The Kindergarten Readiness act of 2010 for California has changed the entry age into kindergarten to be 5 years old.  The 2013-2014 school year the cut off date is October 2nd, which means the child must be 5 before October 2 to be eligible for a regular kindergarten program.  Next school year, 2014-2015, the cut off date will be September 2nd.  Check out www.cde.ca.gov for a better understanding of the Kindergarten Readiness Act with the FAQ page.

The school districts now offer a Transitional Kindergarten program for the fall birthdays that are not old enough for the regular kindergarten.  This year the child must be having their 5th birthday between October 2nd and December 2nd.  Next year it will be September 2nd through December 2nd.

Age is one ingredient for school readiness, but being socially, emotionally and physically ready are very important too.  A quality preschool program that stresses social learning through play is a proven factor in getting children ready for Kindergarten.  Children must learn how to communicate with others, follow directions, share and play well with others.  Being able to separate from mom and dad without fears and tears is a good sign of being emotionally ready. Also children also need to be physically ready for kindergarten by being able to take care of their own bathroom needs (buttons and zippers), be able to hold pencils and cut with scissors.Most good preschool programs will help children develop these skills as the children interact and play together.  Children learn while they play!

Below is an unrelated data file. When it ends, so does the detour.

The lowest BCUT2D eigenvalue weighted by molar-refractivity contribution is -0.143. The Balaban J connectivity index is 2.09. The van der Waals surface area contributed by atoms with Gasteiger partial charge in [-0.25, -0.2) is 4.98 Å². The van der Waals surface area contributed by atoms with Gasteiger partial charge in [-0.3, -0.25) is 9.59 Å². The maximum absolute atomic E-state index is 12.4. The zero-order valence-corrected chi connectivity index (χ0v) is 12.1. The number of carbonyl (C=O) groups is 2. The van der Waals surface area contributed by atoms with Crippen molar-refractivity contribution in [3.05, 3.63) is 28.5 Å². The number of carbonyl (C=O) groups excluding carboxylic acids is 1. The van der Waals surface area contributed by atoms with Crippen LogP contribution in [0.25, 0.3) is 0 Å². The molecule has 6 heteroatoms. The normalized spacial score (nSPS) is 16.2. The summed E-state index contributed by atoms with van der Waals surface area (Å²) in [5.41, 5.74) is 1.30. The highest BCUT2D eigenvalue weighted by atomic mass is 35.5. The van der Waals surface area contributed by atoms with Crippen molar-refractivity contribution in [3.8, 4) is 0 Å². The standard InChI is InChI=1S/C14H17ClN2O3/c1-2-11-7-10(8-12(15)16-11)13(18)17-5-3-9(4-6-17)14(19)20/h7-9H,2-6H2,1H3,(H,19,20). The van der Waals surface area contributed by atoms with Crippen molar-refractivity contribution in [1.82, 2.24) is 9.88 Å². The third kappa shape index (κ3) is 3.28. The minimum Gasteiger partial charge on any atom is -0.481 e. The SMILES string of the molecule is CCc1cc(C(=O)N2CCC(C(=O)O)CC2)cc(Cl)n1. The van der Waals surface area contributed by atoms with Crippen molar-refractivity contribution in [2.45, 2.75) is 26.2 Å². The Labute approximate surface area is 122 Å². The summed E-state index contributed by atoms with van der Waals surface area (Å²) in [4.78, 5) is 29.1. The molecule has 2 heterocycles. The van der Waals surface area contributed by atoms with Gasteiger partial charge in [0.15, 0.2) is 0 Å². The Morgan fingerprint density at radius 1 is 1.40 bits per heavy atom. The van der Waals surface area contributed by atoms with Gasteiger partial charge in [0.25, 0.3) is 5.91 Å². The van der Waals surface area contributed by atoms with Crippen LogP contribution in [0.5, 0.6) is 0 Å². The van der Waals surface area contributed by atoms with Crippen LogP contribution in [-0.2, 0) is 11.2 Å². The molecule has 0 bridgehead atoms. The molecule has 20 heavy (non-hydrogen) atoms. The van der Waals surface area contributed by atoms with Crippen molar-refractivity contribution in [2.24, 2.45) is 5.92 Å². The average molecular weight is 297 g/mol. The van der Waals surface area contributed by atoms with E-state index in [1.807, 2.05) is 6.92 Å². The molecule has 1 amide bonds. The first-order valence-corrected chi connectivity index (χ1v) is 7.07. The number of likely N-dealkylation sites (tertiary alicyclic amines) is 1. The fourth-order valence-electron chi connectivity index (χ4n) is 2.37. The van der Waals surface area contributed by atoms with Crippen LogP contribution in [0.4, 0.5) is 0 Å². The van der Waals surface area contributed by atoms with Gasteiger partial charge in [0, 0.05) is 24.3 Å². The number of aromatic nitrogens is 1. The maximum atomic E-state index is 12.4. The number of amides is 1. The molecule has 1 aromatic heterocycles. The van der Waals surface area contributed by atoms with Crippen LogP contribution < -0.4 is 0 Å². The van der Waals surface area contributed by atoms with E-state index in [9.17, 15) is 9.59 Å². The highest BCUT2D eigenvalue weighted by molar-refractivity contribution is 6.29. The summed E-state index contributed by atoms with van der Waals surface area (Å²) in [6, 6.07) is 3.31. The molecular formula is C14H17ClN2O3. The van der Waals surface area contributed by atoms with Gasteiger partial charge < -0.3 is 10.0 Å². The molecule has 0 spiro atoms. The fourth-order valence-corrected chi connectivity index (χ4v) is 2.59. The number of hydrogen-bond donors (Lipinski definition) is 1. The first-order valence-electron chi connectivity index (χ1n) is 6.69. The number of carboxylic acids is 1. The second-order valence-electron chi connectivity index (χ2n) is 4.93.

There are many great webpages with tips on getting your child ready for kindergarten on the web.  Just Google kindergarten readiness and see what comes up.  Next time you are surfing the web check out a few of my favorite blog and websites: 123kindergarten.com, mamasmiles.com and familyeducation.com.

Happy surfing!

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What Parents Should Avoid when Children First Start School